KING: Chief international correspondent Christiane Amanpour, more questions than answers. We'll keep watching. Thank you.

Next on "360," using seized money to pay his secretary, the former district attorney admits it. And he says it's the law. We're "Keeping Them Honest."

And later, Susan Boyle back in the spotlight with a Broadway classic. The performance, the verdict ahead.


KING: There's a controversial law in Texas that some believe has led cops and prosecutors to commit highway robbery. It's a story we've been reporting on for several weeks now. Tonight, a new twist. Our investigation has taken us to a former elected official. He's speaking out about millions of dollars in forfeited money and valuables. He says everything he did with the cash and property was legal.

Gary Tuchman "Keeping Them Honest."


GARY TUCHMAN, CNN CORRESPONDENT (voice-over): It literally paid to be loyal to this man: the former district attorney in Jim Wells County, Texas, who was extremely generous to three of his secretaries, who he says watched his back.

JOE FRANK GARZA, FORMER DISTRICT ATTORNEY: They were my eyes and ears in the community.

TUCHMAN: How generous was Joe Frank Garza? He admits that for years he wrote checks totaling hundreds of thousands of dollars that likely at least doubled their salaries.

Much of that money came from U.S. Highway 281 near Alice, Texas, where very often drug couriers, illegal immigrants and the people transporting them would rather escape into the brush than ever see their vehicles again. And that's just fine with the sheriff's department in Jim Wells County. Deputies bring the vehicles to this lot, auction them off, and the department keeps the money. Oscar Lopez is a longtime county sheriff.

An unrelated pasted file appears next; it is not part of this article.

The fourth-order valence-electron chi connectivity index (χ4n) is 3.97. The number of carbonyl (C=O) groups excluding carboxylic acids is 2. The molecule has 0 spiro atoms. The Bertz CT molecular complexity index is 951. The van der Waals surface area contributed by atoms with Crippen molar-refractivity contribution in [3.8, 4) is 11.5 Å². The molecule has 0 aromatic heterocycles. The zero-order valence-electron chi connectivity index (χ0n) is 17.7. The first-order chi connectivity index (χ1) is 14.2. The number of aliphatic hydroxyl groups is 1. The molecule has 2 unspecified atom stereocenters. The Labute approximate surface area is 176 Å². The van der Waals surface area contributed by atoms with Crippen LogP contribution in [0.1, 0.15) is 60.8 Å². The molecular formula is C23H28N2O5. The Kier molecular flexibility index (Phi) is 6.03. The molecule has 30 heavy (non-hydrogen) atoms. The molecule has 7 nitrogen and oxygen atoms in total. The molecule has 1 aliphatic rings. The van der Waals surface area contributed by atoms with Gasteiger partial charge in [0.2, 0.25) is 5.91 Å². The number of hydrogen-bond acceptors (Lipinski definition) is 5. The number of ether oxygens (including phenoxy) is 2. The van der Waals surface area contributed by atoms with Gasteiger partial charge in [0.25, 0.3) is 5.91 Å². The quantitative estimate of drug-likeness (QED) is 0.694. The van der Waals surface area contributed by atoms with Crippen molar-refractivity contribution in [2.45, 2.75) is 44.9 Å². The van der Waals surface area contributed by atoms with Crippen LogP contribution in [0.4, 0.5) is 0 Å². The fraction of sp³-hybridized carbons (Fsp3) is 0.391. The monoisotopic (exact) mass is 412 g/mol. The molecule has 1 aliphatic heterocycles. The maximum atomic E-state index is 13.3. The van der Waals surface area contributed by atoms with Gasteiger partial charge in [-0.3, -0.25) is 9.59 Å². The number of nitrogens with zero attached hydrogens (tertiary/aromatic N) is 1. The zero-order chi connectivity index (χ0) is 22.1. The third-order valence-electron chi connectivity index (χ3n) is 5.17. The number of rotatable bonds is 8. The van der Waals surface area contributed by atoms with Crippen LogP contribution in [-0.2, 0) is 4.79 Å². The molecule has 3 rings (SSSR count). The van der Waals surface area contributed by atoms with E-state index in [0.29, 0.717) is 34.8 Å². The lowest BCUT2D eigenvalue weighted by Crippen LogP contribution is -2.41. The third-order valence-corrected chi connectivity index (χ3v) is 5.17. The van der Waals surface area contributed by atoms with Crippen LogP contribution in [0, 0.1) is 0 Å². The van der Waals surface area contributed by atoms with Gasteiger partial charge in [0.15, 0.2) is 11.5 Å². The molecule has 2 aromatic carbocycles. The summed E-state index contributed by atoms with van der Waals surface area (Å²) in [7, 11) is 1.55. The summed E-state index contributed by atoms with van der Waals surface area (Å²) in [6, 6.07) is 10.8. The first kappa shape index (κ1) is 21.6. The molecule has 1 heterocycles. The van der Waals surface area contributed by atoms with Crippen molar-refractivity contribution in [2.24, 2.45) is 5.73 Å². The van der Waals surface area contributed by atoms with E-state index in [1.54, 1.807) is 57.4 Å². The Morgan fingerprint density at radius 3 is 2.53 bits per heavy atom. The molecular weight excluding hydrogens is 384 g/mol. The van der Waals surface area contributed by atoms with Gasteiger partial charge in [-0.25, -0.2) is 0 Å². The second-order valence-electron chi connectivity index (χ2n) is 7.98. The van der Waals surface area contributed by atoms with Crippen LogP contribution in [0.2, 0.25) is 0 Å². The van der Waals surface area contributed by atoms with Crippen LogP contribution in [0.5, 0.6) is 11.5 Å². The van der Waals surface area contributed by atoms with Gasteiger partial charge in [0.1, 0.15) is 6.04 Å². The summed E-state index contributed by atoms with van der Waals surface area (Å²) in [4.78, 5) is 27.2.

(on camera) If you didn't get that money, what would happen to your department?

SHERIFF OSCAR LOPEZ, JIM WELLS COUNTY, TEXAS: We'd be on bicycles, riding on bicycles. And I'm not saying that in fun. It's the truth.

TUCHMAN (voice-over): Under Texas law cops are permitted to seize certain valuables during investigations of possible serious crimes, and their bosses are then permitted to spend the forfeiture money for law enforcement purposes. As for the D.A., his office also gets a cut of the money.

All of this raises this question: doesn't this create an enormous temptation to seize valuables from citizens who are not suspected of serious crimes?

JUAN HINOJOSA, TEXAS STATE SENATOR: To me, it's just like theft. Highway robbery.

TUCHMAN: Juan Hinojosa is a Texas state senator. He was driving down U.S. 281 in Brooks County not far from the city of Alice. Police gave him a warning, not a ticket, for leaving and having windows too darkly tinted. He said the accusations were untrue.

HINOJOSA: The purpose of the stop was trying to see if they could find cash in my truck. One of the things that they were doing is profiling people.

TUCHMAN: Check out this police videotape. Another Latino man, this one not a state senator, stopped on 281 because his front license plate was on his dashboard, not on the bumper.

UNIDENTIFIED MALE: Large amounts of currency in the car?

TUCHMAN: Javier Gonzalez had about $10,000, most of it, he says, to pay for a funeral and a tombstone for a dying aunt. He was charged with money laundering, and deputies confiscated his cash. His attorney said there was no evidence of such a crime and sued.